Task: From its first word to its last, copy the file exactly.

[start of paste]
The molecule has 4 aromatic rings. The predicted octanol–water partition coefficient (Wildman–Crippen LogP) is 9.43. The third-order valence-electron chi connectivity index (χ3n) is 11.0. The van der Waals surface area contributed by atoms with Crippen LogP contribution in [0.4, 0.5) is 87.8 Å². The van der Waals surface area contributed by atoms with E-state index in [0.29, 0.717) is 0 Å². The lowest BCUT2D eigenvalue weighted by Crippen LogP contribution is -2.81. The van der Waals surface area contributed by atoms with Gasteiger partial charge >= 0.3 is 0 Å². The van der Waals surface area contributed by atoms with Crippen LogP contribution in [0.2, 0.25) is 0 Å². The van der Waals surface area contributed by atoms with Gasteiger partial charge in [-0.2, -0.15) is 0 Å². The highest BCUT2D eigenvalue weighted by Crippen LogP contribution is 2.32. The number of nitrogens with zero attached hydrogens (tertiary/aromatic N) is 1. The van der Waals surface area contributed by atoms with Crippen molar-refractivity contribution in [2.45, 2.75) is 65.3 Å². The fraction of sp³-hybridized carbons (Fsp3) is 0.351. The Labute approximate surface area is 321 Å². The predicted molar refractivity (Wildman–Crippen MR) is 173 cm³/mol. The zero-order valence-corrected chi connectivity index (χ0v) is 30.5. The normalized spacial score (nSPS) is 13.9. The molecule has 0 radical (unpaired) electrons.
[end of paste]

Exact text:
The molecule has 4 aromatic rings. The predicted octanol–water partition coefficient (Wildman–Crippen LogP) is 9.43. The third-order valence-electron chi connectivity index (χ3n) is 11.0. The van der Waals surface area contributed by atoms with Crippen LogP contribution in [0.4, 0.5) is 87.8 Å². The van der Waals surface area contributed by atoms with E-state index in [0.29, 0.717) is 0 Å². The lowest BCUT2D eigenvalue weighted by Crippen LogP contribution is -2.81. The van der Waals surface area contributed by atoms with Gasteiger partial charge >= 0.3 is 0 Å². The van der Waals surface area contributed by atoms with Crippen LogP contribution in [0.2, 0.25) is 0 Å². The van der Waals surface area contributed by atoms with Gasteiger partial charge in [-0.2, -0.15) is 0 Å². The highest BCUT2D eigenvalue weighted by Crippen LogP contribution is 2.32. The number of nitrogens with zero attached hydrogens (tertiary/aromatic N) is 1. The van der Waals surface area contributed by atoms with Crippen molar-refractivity contribution in [2.45, 2.75) is 65.3 Å². The fraction of sp³-hybridized carbons (Fsp3) is 0.351. The Labute approximate surface area is 321 Å². The predicted molar refractivity (Wildman–Crippen MR) is 173 cm³/mol. The zero-order valence-corrected chi connectivity index (χ0v) is 30.5. The normalized spacial score (nSPS) is 13.9. The molecule has 0 radical (unpaired) electrons.